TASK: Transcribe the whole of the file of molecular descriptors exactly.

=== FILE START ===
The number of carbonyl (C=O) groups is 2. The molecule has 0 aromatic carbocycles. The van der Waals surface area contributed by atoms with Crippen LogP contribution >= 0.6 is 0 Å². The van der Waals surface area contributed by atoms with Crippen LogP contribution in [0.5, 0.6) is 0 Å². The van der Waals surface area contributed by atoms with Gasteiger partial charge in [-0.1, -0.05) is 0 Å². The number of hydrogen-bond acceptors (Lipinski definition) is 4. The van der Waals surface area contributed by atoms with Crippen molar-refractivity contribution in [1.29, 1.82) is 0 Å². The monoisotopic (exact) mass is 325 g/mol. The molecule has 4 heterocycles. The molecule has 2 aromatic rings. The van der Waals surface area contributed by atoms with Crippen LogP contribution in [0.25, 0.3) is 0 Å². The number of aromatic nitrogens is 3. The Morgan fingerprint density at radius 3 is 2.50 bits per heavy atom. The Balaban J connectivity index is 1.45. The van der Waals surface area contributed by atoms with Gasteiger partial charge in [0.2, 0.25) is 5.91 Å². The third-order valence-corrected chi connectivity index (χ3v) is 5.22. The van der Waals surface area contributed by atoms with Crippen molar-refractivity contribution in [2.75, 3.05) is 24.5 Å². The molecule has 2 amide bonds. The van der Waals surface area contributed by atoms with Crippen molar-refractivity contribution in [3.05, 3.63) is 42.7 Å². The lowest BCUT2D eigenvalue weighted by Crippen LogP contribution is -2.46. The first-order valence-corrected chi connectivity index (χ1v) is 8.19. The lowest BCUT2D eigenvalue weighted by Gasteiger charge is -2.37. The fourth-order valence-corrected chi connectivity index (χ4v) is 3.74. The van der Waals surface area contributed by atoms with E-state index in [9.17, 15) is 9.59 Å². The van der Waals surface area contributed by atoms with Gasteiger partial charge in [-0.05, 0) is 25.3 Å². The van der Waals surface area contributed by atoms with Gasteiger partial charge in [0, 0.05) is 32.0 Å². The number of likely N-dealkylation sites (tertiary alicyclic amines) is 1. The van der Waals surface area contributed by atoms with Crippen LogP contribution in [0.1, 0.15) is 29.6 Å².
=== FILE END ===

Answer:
The number of carbonyl (C=O) groups is 2. The molecule has 0 aromatic carbocycles. The van der Waals surface area contributed by atoms with Crippen LogP contribution >= 0.6 is 0 Å². The van der Waals surface area contributed by atoms with Crippen LogP contribution in [0.5, 0.6) is 0 Å². The van der Waals surface area contributed by atoms with Gasteiger partial charge in [-0.1, -0.05) is 0 Å². The number of hydrogen-bond acceptors (Lipinski definition) is 4. The van der Waals surface area contributed by atoms with Crippen molar-refractivity contribution in [1.29, 1.82) is 0 Å². The monoisotopic (exact) mass is 325 g/mol. The molecule has 4 heterocycles. The molecule has 2 aromatic rings. The van der Waals surface area contributed by atoms with Crippen LogP contribution in [0.25, 0.3) is 0 Å². The number of aromatic nitrogens is 3. The Morgan fingerprint density at radius 3 is 2.50 bits per heavy atom. The Balaban J connectivity index is 1.45. The van der Waals surface area contributed by atoms with Gasteiger partial charge in [0.2, 0.25) is 5.91 Å². The third-order valence-corrected chi connectivity index (χ3v) is 5.22. The van der Waals surface area contributed by atoms with Crippen molar-refractivity contribution in [2.75, 3.05) is 24.5 Å². The molecule has 2 amide bonds. The van der Waals surface area contributed by atoms with Crippen molar-refractivity contribution in [3.05, 3.63) is 42.7 Å². The lowest BCUT2D eigenvalue weighted by Crippen LogP contribution is -2.46. The first-order valence-corrected chi connectivity index (χ1v) is 8.19. The lowest BCUT2D eigenvalue weighted by Gasteiger charge is -2.37. The fourth-order valence-corrected chi connectivity index (χ4v) is 3.74. The van der Waals surface area contributed by atoms with E-state index in [9.17, 15) is 9.59 Å². The van der Waals surface area contributed by atoms with Gasteiger partial charge in [-0.05, 0) is 25.3 Å². The van der Waals surface area contributed by atoms with Gasteiger partial charge in [0, 0.05) is 32.0 Å². The number of likely N-dealkylation sites (tertiary alicyclic amines) is 1. The van der Waals surface area contributed by atoms with Crippen LogP contribution in [0.1, 0.15) is 29.6 Å².